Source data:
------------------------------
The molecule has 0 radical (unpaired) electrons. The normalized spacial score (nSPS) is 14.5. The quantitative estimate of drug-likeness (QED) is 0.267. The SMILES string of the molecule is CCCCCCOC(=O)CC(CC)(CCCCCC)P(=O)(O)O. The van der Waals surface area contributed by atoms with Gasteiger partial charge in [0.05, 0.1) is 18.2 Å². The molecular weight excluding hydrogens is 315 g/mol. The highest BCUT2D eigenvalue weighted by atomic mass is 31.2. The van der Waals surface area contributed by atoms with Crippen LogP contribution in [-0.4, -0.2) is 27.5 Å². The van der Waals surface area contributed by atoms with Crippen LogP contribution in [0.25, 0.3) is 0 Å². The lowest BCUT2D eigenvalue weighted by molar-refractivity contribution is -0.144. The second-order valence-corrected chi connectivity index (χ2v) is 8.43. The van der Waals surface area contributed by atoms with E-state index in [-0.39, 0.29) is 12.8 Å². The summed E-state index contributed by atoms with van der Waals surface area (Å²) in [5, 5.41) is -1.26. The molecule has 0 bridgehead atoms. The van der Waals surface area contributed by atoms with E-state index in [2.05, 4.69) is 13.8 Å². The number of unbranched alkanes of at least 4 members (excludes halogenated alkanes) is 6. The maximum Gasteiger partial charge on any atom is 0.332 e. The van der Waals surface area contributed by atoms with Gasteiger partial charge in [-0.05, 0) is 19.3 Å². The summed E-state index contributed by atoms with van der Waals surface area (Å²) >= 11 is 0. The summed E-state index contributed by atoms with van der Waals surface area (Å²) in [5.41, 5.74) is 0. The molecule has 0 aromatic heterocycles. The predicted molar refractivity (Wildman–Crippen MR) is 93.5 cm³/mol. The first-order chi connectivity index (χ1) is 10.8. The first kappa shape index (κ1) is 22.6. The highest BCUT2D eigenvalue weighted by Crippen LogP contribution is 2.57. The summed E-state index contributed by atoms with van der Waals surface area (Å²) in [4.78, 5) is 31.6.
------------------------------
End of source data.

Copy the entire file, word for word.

The molecule has 0 radical (unpaired) electrons. The normalized spacial score (nSPS) is 14.5. The quantitative estimate of drug-likeness (QED) is 0.267. The SMILES string of the molecule is CCCCCCOC(=O)CC(CC)(CCCCCC)P(=O)(O)O. The van der Waals surface area contributed by atoms with Gasteiger partial charge in [0.05, 0.1) is 18.2 Å². The molecular weight excluding hydrogens is 315 g/mol. The highest BCUT2D eigenvalue weighted by atomic mass is 31.2. The van der Waals surface area contributed by atoms with Crippen LogP contribution in [-0.4, -0.2) is 27.5 Å². The van der Waals surface area contributed by atoms with Crippen LogP contribution in [0.25, 0.3) is 0 Å². The lowest BCUT2D eigenvalue weighted by molar-refractivity contribution is -0.144. The second-order valence-corrected chi connectivity index (χ2v) is 8.43. The van der Waals surface area contributed by atoms with E-state index in [-0.39, 0.29) is 12.8 Å². The summed E-state index contributed by atoms with van der Waals surface area (Å²) in [5, 5.41) is -1.26. The molecule has 0 bridgehead atoms. The van der Waals surface area contributed by atoms with E-state index in [2.05, 4.69) is 13.8 Å². The number of unbranched alkanes of at least 4 members (excludes halogenated alkanes) is 6. The maximum Gasteiger partial charge on any atom is 0.332 e. The van der Waals surface area contributed by atoms with Gasteiger partial charge in [-0.05, 0) is 19.3 Å². The summed E-state index contributed by atoms with van der Waals surface area (Å²) >= 11 is 0. The summed E-state index contributed by atoms with van der Waals surface area (Å²) in [5.41, 5.74) is 0. The molecule has 0 aromatic heterocycles. The predicted molar refractivity (Wildman–Crippen MR) is 93.5 cm³/mol. The first-order chi connectivity index (χ1) is 10.8. The first kappa shape index (κ1) is 22.6. The highest BCUT2D eigenvalue weighted by Crippen LogP contribution is 2.57. The summed E-state index contributed by atoms with van der Waals surface area (Å²) in [4.78, 5) is 31.6.